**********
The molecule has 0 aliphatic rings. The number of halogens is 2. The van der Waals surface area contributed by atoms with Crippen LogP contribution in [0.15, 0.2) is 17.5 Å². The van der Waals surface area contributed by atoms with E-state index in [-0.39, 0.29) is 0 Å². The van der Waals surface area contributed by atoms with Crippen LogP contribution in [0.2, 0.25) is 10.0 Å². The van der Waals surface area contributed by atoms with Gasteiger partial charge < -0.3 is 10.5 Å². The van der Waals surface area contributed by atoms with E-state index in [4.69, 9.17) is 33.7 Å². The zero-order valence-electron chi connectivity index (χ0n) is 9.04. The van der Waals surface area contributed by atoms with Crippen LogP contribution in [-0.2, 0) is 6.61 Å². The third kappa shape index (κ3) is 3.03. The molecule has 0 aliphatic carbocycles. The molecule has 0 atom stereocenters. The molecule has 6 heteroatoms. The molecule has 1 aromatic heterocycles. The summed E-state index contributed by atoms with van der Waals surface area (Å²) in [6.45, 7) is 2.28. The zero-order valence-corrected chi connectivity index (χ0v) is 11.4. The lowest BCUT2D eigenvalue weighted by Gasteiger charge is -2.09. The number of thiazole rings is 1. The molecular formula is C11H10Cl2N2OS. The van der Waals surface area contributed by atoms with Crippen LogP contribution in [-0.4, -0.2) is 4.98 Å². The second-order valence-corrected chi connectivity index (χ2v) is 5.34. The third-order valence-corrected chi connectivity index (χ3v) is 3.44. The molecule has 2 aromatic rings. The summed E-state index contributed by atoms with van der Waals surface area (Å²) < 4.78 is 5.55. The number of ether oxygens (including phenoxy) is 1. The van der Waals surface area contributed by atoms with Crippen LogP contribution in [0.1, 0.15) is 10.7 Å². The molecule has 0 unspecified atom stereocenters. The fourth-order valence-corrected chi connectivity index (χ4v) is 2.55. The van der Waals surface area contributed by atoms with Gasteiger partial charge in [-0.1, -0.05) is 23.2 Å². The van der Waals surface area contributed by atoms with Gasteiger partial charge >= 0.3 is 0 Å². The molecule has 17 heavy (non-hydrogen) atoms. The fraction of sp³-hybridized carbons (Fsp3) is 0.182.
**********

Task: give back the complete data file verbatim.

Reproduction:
The molecule has 0 aliphatic rings. The number of halogens is 2. The van der Waals surface area contributed by atoms with Crippen LogP contribution in [0.15, 0.2) is 17.5 Å². The van der Waals surface area contributed by atoms with E-state index in [-0.39, 0.29) is 0 Å². The van der Waals surface area contributed by atoms with Crippen LogP contribution in [0.2, 0.25) is 10.0 Å². The van der Waals surface area contributed by atoms with Gasteiger partial charge < -0.3 is 10.5 Å². The van der Waals surface area contributed by atoms with E-state index in [4.69, 9.17) is 33.7 Å². The zero-order valence-electron chi connectivity index (χ0n) is 9.04. The van der Waals surface area contributed by atoms with Crippen LogP contribution in [-0.2, 0) is 6.61 Å². The third kappa shape index (κ3) is 3.03. The molecule has 0 aliphatic carbocycles. The molecule has 0 atom stereocenters. The molecule has 6 heteroatoms. The molecule has 1 aromatic heterocycles. The summed E-state index contributed by atoms with van der Waals surface area (Å²) in [6.45, 7) is 2.28. The zero-order valence-corrected chi connectivity index (χ0v) is 11.4. The lowest BCUT2D eigenvalue weighted by Gasteiger charge is -2.09. The number of thiazole rings is 1. The molecular formula is C11H10Cl2N2OS. The van der Waals surface area contributed by atoms with Crippen LogP contribution in [-0.4, -0.2) is 4.98 Å². The second-order valence-corrected chi connectivity index (χ2v) is 5.34. The third-order valence-corrected chi connectivity index (χ3v) is 3.44. The molecule has 2 aromatic rings. The summed E-state index contributed by atoms with van der Waals surface area (Å²) < 4.78 is 5.55. The number of ether oxygens (including phenoxy) is 1. The van der Waals surface area contributed by atoms with Crippen LogP contribution in [0.1, 0.15) is 10.7 Å². The molecule has 0 unspecified atom stereocenters. The fourth-order valence-corrected chi connectivity index (χ4v) is 2.55. The van der Waals surface area contributed by atoms with Gasteiger partial charge in [-0.1, -0.05) is 23.2 Å². The van der Waals surface area contributed by atoms with Gasteiger partial charge >= 0.3 is 0 Å². The molecule has 17 heavy (non-hydrogen) atoms. The fraction of sp³-hybridized carbons (Fsp3) is 0.182.